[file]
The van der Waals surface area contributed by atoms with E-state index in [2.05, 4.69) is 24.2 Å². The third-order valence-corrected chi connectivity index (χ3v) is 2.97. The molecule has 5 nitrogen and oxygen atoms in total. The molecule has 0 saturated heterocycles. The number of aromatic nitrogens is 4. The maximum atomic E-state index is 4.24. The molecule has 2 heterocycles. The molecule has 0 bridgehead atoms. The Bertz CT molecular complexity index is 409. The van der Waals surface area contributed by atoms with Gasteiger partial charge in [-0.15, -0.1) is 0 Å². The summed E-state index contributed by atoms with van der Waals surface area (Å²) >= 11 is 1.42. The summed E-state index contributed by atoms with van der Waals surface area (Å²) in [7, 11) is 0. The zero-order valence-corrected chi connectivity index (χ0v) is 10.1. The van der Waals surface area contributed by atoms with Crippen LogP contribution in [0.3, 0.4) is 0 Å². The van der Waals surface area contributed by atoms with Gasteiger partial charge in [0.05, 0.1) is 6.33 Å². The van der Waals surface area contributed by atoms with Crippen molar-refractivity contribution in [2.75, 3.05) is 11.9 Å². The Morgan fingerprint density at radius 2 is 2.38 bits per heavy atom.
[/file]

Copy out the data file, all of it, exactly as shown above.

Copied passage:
The van der Waals surface area contributed by atoms with E-state index in [2.05, 4.69) is 24.2 Å². The third-order valence-corrected chi connectivity index (χ3v) is 2.97. The molecule has 5 nitrogen and oxygen atoms in total. The molecule has 0 saturated heterocycles. The number of aromatic nitrogens is 4. The maximum atomic E-state index is 4.24. The molecule has 2 heterocycles. The molecule has 0 bridgehead atoms. The Bertz CT molecular complexity index is 409. The van der Waals surface area contributed by atoms with Gasteiger partial charge in [-0.15, -0.1) is 0 Å². The summed E-state index contributed by atoms with van der Waals surface area (Å²) >= 11 is 1.42. The summed E-state index contributed by atoms with van der Waals surface area (Å²) in [7, 11) is 0. The zero-order valence-corrected chi connectivity index (χ0v) is 10.1. The van der Waals surface area contributed by atoms with Crippen LogP contribution in [0.3, 0.4) is 0 Å². The van der Waals surface area contributed by atoms with Gasteiger partial charge in [0.05, 0.1) is 6.33 Å². The van der Waals surface area contributed by atoms with Crippen molar-refractivity contribution in [2.75, 3.05) is 11.9 Å². The Morgan fingerprint density at radius 2 is 2.38 bits per heavy atom.